An arteriovenous malformation (AVM) is a localized or diffuse vascular lesion consisting of direct connections between arteries and veins, with the absence of the intervening capillary bed (network of tiny capillaries) that normally connects these vessels.

Localized lesions, most commonly seen on the head and neck, often appear as light vascular stains at birth and generally do not enlarge until early childhood or adolescence.

Diffuse lesions, commonly seen on the chest and abdomen or on a limb, may not be observed until later in childhood, as they enlarge with age.

Both localized and diffuse lesions are seen in internal organs such as the brain, lung, liver and bowel. Lesions within the brain are the most common arteriovenous malformation. They are initially silent, with symptoms depending upon the rapidity of enlargement.

 While the precise cause of all arteriovenous malformations is unknown, they are thought to be caused by errors in the formation and development of the normal arterial-capillary-venous connections that occur very early in embryonic life. However, the differing patterns of growth and microscopic presentation in localized and diffuse lesions indicate other additional causes for the latter.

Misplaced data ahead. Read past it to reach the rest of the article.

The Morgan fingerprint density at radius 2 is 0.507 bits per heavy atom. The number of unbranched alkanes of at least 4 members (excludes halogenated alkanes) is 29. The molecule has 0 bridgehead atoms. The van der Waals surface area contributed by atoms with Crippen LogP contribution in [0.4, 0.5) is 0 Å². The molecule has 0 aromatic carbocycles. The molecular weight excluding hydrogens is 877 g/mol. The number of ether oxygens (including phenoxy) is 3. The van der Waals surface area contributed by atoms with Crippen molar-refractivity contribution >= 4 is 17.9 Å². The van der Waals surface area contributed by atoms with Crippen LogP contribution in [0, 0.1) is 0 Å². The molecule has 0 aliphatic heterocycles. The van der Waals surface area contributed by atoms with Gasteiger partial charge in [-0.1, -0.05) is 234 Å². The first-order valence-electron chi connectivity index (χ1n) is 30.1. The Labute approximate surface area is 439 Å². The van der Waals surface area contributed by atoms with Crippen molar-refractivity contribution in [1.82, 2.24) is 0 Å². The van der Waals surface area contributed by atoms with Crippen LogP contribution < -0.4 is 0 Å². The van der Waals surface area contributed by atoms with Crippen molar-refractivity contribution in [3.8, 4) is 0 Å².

Some arteriovenous malformations can be associated with genetic abnormalities such as PTEN mutations and Rasa.1 mutations.

The association of diffuse AVMs with PTEN mutations has been documented in numerous case reports in the literature. The PTEN gene is involved in normal vascular development. A mutation in PTEN would, therefore, result in abnormal angiogenesis, thus explaining the incidence of AVMs.

There is no evidence that drugs or medications taken during pregnancy or environmental exposures that may have occurred during that time can cause arteriovenous malformations.